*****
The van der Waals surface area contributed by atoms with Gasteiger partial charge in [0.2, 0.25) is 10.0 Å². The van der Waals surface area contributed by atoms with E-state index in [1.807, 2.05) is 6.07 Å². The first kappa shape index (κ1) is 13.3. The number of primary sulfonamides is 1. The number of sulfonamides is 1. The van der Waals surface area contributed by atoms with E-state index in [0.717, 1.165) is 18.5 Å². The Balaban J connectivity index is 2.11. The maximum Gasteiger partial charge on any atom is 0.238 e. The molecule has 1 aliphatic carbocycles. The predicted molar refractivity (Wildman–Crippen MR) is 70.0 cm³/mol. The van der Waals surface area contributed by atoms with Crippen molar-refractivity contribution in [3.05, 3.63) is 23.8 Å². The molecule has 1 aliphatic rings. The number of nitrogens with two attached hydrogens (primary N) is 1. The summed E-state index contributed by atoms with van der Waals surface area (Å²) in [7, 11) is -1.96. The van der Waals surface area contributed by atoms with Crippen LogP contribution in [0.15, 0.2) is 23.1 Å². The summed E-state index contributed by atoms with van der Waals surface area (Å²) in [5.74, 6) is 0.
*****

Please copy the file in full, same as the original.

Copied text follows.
The van der Waals surface area contributed by atoms with Gasteiger partial charge in [0.2, 0.25) is 10.0 Å². The van der Waals surface area contributed by atoms with E-state index in [1.807, 2.05) is 6.07 Å². The first kappa shape index (κ1) is 13.3. The number of primary sulfonamides is 1. The number of sulfonamides is 1. The van der Waals surface area contributed by atoms with E-state index in [0.717, 1.165) is 18.5 Å². The Balaban J connectivity index is 2.11. The maximum Gasteiger partial charge on any atom is 0.238 e. The molecule has 1 aliphatic carbocycles. The predicted molar refractivity (Wildman–Crippen MR) is 70.0 cm³/mol. The van der Waals surface area contributed by atoms with Crippen molar-refractivity contribution in [3.05, 3.63) is 23.8 Å². The molecule has 1 aliphatic rings. The number of nitrogens with two attached hydrogens (primary N) is 1. The summed E-state index contributed by atoms with van der Waals surface area (Å²) in [7, 11) is -1.96. The van der Waals surface area contributed by atoms with Crippen LogP contribution in [0.15, 0.2) is 23.1 Å². The summed E-state index contributed by atoms with van der Waals surface area (Å²) in [5.74, 6) is 0.